When things work people pay attention: Harry Sloan on rapid rise of SPACs
Andrew Wilkinson didn’t even know what a family office was until people started using it in reference to Tiny Capital, his tech-focused holding group.
A college dropout from Vancouver, British Columbia, Wilkinson, 34, wasn’t steeped in the ways of the ultra-wealthy when he started Tiny five years ago. The self-taught web designer founded an agency soon after high school that grew rapidly building interfaces for Silicon Valley clients such as Pinterest Inc.
“I was operating at very high margins and my bank balance kept getting bigger,” Wilkinson said. “I didn’t really know what to do with the money and all I knew how to do was start businesses.”
So that’s what he did, concentrating initially on software that serviced the budding online retail industry. Today his empire comprises 30 companies with a combined value he estimates at $600 million to $1 billion. Though he said his general strategy is to hold the businesses for the long term, the ease of listing through a special-purpose acquisition company, or SPAC -- what he calls “the least painful way to go public” -- proved too tempting.
On Monday, his company WeCommerce Holdings Ltd., which creates and invests in companies servicing Shopify Inc.’s retail platform, will list its stock on the TSX Venture Exchange. It’ll be done through a reverse takeover of Brachium Capital Corp. after closing a private placement offering for $60 million, co-led by Canaccord Genuity Corp. and TD Securities Inc.
Bill Ackman, who Wilkinson met when he won a charity lunch auction with the billionaire, is an investor in WeCommerce alongside a Tiny-owned entity that’s 80% owned by Wilkinson with his partner, Chris Sparling, holding the balance, according to filings. Tiny makes up virtually all of Wilkinson’s net worth aside from some real estate and stocks, he said.
While the pair founded WeCommerce, the majority of Tiny’s businesses, including design talent platform Dribble and Girlboss Media Inc., were acquired. Wilkinson envisions the firm as a kind of Berkshire Hathaway Inc. of small tech companies. He became a disciple of Berkshire’s Warren Buffett after experiencing burnout trying to run five businesses simultaneously in 2014.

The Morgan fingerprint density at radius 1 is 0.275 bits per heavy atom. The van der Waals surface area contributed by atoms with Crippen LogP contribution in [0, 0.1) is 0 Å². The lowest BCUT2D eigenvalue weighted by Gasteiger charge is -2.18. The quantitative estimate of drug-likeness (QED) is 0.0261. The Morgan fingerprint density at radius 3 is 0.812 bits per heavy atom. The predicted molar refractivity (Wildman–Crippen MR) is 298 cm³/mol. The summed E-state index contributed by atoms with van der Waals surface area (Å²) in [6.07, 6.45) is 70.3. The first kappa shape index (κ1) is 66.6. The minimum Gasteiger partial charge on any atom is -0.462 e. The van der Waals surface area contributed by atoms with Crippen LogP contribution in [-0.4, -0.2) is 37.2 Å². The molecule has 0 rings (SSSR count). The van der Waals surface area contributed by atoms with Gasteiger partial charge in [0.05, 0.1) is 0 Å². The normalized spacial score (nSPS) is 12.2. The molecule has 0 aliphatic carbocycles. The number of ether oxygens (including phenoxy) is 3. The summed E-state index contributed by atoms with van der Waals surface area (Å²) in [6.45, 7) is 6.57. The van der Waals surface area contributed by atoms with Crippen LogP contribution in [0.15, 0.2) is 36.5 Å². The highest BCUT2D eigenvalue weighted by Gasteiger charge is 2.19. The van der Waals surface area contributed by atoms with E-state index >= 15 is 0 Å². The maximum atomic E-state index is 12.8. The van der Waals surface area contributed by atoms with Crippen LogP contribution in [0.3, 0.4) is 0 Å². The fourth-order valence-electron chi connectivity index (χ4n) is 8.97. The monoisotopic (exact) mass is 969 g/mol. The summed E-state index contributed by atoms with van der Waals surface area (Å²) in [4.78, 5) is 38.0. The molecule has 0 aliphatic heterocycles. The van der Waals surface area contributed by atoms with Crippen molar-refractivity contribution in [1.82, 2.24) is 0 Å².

“It just kind of blew my mind that you could have someone who’s one of the wealthiest people in the world and all he does is hire CEOs, incentivize them and let them do their thing,” Wilkinson said.
Like Buffett, he strives to complete deals quickly, in under 30 days. He promises founders long-term, hands-off ownership by a like-minded entrepreneur. He and Sparling had been courted by private equity in the past and loathed the process.
“They were always these Wall Street” MBAs that we didn’t relate to, he said. “They looked at our business like a spreadsheet.”
To be sure, Tiny isn’t all that dissimilar from private equity. The firm is intent on owning profitable businesses, with earnings being the ultimate engine of future acquisitions. And a large part of Wilkinson’s role is installing CEOs who he says he leaves alone to manage the company how they see fit. The key difference is Tiny isn’t looking to exit within a short time span and their growth demands are lower.
This year’s frothy tech valuations have made acquisitions harder, he said. Tiny looks at 50 to 100 companies a month and on average buys three to five a year. They often compete with venture capital and private equity firms where their edge is their founder-friendly, buy-and-hold ethos and all-cash offers. And generally valuations are more straightforward in the relatively vanilla area of tech they focus on.
“I always joke we’re like the auto dealerships and dry cleaners of the internet,” Wilkinson said. “They’re not doing some crazy futuristic stuff. They’re just helping people connect.”
--With assistance from Melissa Karsh.